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I use a flat bottom sled for garden waste. I find it very easy to pull all year round, and it holds tools as well as garden weeds. I put an old dog leash on the sled by using hooks through each end to put through the holes on each side of the sled. Then I just drag it along over my neck and shoulder as I garden.
I have bamboo, so that means I need something that will allow long stems. I have roses and this keeps the thorns contained, until I get my recycling bags ready. It is good for taking plants from the car to the garden as well. It is great for pulling out your recycling bins. All around my most useful garden invention.
By Barbara W. from Ewing, NJ
If you normally use a wheelbarrow to move mulch, dirt, compost or weeds, try an old bed sheet instead. Lay the sheet open on the ground and rake or throw the mulch, dirt or weeds onto it then grab three corners and drag the whole bundle to its new location. Lift up one side of the sheet at the new location and pour out the contents.
By Robin from Durango, CO
I had just moved in at the beginning of summer last year and found a fabulous deal on flowers! There wasn't a flower bed on my acre! So right over my grass, I laid Eco Friendly roofing paper. Then flat bags of inexpensive top soil here and there. With a razor knife, I carefully cut the top off the bag, then took a screw driver and a hammer and punctured drainage holes in several places. Right in the bags, I planted the flowers, then mulched with pine straw over the roofing paper, around the bags, and carefully between flowers. Voila - a beautiful bed! No one could see the paper or bags! I added bushes and trees and just slit an X in the roof paper!
This spring, I carefully cut the bags and pulled them out. The bed is still beautiful! The easiest garden bed I've ever done! (I couldn't resist adding a picture of my vegetable garden, before everything bloomed this spring. I salvaged old school bleachers to do my beds.)
By Mammio from AL
For those of you that love flowers and have a friend or acquaintance that loves fishing, ask them to save the "dirt" that their bait comes in. This can be added to your potting soil to boost its enrichment. You can put it directly into flower pots to revive that worn out soil, with out going to the expense of new potting soil.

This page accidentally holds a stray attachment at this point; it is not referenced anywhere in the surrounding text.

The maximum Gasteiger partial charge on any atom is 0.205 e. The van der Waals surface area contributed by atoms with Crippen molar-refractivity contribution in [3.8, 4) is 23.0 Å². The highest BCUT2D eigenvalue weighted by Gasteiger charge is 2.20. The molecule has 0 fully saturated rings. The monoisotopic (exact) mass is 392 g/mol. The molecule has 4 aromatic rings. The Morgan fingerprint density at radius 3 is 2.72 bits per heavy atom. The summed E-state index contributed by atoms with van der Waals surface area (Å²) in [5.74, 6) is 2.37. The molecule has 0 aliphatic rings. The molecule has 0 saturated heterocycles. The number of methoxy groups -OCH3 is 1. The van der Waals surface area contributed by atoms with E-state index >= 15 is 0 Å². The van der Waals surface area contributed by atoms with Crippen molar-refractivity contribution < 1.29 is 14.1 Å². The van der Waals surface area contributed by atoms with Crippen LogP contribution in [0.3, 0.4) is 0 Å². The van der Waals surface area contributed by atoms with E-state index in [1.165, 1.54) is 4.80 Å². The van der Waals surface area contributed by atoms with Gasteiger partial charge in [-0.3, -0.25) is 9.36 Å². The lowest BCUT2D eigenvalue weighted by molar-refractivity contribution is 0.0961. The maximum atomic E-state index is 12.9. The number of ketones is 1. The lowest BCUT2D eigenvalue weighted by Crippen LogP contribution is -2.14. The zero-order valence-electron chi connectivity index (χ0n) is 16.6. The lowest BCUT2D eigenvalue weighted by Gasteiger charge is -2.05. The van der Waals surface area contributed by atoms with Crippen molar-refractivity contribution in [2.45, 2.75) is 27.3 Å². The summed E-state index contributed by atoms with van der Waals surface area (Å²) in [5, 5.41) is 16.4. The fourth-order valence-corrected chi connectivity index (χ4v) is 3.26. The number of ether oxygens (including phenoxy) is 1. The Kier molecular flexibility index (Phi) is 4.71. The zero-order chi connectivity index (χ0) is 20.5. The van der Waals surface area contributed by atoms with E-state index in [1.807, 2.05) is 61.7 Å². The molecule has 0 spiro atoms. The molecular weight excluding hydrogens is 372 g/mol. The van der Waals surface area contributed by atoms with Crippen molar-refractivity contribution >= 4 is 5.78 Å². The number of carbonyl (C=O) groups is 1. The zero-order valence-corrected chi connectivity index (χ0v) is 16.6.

Source: I read an article in our local newspaper about someone that raises worms just for the soil they leave behind. It was sold as "black gold". Having a husband that loves to fish encouraged me to do this on my own.
By Sally from Bedford, IN
I have been a gardener since I was a little girl, taught by my dad, and it's always fun to learn new thrifty and creative ways to enhance my gardening skills. Over the years, I have picked up many great ideas from several friends and relatives, and also just by experimenting. I hope you find these tips interesting.
I use all of my neighbors and my grass clippings to mulch my vegetable garden. I have few weeds, great organic vegetables, save money and time weeding.
Plastic food storage bags make great shoe covers when you're working in the muddy garden. Slip 2 bags over each shoe and secure them with rubber bands around your ankles.
Here in France we buy our croissants, pastries, etc. in lidded "cellophane" boxes. They come in all shapes and sizes, but all are deep and ideal as mini-propagators for seeds and/or cuttings.
If you love gardening, but don't want to spend all your savings on keeping everything blooming, this is the book for you. It will tell you everything you need to know about gardening and landscaping beautifully on the cheap.
I took this picture along with a close up and sent both to my county agricultural agent.